So, if you are considering to put a plastic edging in your garden, well…

 

TIMBER EDGING

Timber is a beautiful material, rich in colour and texture and it comes in different thicknesses. It never has a refined look even when it’s thin, which makes it perfect when you don’t need a polished look:  from slightly informal (like in a kitchen garden) to mildly country, from classy shabby to blatantly industrial.

For example, in this kitchen garden designed by Spirit level, a garden design company based in Sydney, the timber edging has been used to define the shape of the plots where vegetables are grown:

Timber edging frames the plots where vegetables are grown in this garden designed by Spirit Level. Photo credit: Spirit Level

 

Chunky timber boards have a decisive, strong aspect; you can use them anytime you want to add character to your design; have a look for example at these steps:

 The thickness of the timber boards os perfect for highlighting the geometry of the steps. Photo via Pinterest 

 

If sawn or laser cut, timber still has a certain kind of refinement because the sides of the boards are quite even. But if you want to give your garden an industrial look, you might want something rougher like timber sleepers:

The chuncker the timber, the rougher the look. Photo via Pinterest

 

You could go even more creative: Fiona Brockhoff, garden designer based in Melbourne, designed an edging/retaining wall using the sleepers vertically:

When cutting the timber vertically, edging becomes a retaining wall. Photo credit: Fiona Brockhoff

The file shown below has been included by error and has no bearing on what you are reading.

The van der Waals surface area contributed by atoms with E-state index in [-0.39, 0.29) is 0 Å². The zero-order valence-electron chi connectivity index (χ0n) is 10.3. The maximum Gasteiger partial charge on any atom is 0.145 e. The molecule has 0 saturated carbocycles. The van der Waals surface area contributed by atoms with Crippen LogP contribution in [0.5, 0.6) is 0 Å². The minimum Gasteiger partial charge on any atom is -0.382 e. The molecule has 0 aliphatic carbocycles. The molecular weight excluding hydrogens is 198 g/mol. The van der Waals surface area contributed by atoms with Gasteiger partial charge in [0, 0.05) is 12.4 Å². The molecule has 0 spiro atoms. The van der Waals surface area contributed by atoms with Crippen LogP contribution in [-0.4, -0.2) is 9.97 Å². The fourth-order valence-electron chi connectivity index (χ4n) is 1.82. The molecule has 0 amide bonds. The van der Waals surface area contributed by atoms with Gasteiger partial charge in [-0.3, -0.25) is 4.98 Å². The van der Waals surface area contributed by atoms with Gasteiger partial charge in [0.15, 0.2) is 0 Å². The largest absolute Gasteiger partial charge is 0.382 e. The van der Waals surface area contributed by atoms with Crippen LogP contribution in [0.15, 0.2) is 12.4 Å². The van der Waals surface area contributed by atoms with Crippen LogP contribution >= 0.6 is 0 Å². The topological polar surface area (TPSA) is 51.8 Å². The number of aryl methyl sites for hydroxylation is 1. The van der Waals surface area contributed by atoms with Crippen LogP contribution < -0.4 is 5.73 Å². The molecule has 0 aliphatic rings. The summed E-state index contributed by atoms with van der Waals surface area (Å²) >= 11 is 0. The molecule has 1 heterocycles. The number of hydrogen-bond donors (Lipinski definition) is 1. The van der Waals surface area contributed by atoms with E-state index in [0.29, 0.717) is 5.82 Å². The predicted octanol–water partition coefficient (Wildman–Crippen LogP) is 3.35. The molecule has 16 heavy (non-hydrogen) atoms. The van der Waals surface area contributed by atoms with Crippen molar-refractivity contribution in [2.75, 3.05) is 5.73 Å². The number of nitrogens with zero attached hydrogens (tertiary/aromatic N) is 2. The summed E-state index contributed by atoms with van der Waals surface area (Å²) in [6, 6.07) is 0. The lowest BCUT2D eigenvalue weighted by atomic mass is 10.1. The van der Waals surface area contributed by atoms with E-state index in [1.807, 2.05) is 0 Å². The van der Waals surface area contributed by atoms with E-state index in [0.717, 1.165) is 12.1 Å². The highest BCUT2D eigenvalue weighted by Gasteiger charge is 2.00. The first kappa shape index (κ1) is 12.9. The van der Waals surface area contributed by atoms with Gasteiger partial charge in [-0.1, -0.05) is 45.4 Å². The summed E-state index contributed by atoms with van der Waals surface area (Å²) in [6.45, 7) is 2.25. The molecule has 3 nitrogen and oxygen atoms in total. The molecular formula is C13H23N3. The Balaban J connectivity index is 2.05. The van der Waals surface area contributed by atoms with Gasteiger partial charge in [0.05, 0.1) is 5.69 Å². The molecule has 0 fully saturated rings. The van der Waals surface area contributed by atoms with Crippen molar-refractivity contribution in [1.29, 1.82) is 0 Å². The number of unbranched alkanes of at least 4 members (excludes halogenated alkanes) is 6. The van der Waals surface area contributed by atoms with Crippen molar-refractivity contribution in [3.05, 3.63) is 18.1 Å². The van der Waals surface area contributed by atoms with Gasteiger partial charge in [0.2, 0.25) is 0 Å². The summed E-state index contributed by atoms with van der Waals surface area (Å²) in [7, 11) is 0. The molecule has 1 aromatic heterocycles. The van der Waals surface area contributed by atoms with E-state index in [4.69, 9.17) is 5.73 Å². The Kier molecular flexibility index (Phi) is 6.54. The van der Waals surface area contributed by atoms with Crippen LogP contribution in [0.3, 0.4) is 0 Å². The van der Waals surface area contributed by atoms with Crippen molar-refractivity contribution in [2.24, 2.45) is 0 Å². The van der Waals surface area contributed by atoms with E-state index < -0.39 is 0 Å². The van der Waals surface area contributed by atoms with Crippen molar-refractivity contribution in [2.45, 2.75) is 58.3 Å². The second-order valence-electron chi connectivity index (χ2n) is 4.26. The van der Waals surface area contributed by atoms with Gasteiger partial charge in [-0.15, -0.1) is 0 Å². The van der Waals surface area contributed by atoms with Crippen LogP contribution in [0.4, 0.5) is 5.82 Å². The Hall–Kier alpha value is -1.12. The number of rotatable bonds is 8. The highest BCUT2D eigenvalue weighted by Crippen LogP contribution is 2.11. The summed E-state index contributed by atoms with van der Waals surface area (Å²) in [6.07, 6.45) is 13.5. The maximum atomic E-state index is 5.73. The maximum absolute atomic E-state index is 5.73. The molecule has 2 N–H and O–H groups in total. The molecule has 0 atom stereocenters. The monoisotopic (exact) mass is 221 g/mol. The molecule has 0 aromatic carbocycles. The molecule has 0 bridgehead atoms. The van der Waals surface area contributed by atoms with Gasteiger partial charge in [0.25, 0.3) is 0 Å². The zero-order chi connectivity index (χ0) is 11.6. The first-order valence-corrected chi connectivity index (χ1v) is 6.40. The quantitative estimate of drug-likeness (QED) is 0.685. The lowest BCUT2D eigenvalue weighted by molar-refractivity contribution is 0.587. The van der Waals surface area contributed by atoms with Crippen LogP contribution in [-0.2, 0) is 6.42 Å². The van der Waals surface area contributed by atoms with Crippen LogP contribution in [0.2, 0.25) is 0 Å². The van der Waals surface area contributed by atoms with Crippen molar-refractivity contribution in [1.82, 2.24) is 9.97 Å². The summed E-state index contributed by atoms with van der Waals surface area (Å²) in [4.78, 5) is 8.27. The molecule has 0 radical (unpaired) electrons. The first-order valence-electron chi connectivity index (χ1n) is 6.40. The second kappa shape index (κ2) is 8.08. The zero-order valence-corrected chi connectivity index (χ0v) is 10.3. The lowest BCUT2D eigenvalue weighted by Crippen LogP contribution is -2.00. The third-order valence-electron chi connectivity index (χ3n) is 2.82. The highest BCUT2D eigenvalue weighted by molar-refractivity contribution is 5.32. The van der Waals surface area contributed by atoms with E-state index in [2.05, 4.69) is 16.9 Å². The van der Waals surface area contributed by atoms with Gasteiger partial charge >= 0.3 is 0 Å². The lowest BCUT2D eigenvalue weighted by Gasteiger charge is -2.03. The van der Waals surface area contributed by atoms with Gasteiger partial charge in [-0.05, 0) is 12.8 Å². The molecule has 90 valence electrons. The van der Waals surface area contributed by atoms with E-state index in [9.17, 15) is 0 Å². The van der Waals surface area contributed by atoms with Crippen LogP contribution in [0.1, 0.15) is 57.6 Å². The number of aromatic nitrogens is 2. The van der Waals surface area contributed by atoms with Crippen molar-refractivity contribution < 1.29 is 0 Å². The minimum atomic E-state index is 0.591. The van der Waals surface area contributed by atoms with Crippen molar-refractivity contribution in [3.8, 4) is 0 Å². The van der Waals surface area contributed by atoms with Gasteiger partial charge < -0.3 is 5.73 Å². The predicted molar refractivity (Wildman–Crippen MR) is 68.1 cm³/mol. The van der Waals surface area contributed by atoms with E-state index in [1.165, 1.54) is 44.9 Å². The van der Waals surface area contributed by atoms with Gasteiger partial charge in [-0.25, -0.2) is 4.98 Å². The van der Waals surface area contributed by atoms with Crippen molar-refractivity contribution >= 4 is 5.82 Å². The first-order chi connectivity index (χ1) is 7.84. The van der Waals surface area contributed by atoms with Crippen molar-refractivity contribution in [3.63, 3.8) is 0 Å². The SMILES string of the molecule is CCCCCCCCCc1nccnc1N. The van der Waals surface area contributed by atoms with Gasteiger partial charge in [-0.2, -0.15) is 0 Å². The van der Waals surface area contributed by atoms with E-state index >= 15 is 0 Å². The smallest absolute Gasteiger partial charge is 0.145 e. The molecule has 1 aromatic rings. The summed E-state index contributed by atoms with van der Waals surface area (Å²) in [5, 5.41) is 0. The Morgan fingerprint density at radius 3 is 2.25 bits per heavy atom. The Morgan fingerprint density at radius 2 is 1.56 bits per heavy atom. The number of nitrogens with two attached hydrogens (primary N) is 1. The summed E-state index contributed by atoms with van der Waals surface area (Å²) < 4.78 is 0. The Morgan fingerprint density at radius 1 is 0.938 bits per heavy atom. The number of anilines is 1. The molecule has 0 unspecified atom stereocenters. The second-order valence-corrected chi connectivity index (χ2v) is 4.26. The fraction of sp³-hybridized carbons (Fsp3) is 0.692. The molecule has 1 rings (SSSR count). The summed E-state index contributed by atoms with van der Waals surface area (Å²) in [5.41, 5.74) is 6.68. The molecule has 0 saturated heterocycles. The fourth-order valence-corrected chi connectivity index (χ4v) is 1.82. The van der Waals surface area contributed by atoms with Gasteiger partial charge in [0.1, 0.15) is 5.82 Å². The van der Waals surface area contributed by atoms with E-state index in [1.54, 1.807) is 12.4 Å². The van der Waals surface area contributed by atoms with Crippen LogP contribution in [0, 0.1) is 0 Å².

Arent’they great? But always remember: the more pieces the more labor!

The problem with timber is obviously that it doesn’t last, even if I find it ever more interesting when aged. The thicker the boards, the longer they last and the rougher they look: if you are considering to use them in your project, please dose the thickness responsibly 🙂

Timber is furthermore not really good if you want to design curves, unless you cut it into smaller pieces as Fiona did.

 

CONCRETE EDGING

Concrete edging, especially the precast, is an economic solution if you want to give to your lawn and garden beds a sharp look. But, because of the characteristics of the material, the edging is quite thick so that it’s very hard to hide or make it disappear in the garden. I like to use this kind of edging when I want it to become a feature and to highlight the shape of the element I am framing.

I am not particularly crazy about when concrete imitates other materials like terracotta or timber, because it always has a fake-ish look. At the opposite, I like its texture and its shades of grey, and I find it perfect in contemporary gardens:

This neat curve created with a concrete edging is simply divine! Photo via Pinterest 

 

Concrete edging is interesting to use if you want your edging to become a feature. Photo via Pinterest 

 

METAL EDGING

Bad news: metal edging is more expensive than timber or concrete. Good news: it’s thin, flexible and eternal.

If your budget allows it, you should use it whenever you are realize a minimalistic or a contemporary garden: because metal it’s thin, it tends to disappear, highlighting just the pure shape of the element you are framing. Quincy Hammond knows perfectly this, and that’s why she used a metal edging for framing squares of lawn in this beautiful garden she designed for Abercrombie and Fitch in Paris:

In this garden the metal edging almost disappearto let the pure shapes shining! Photo via  Quincy Hammond

 

Metal edging can also be used in contemporary gardens when you want to separate different materials, like in this example: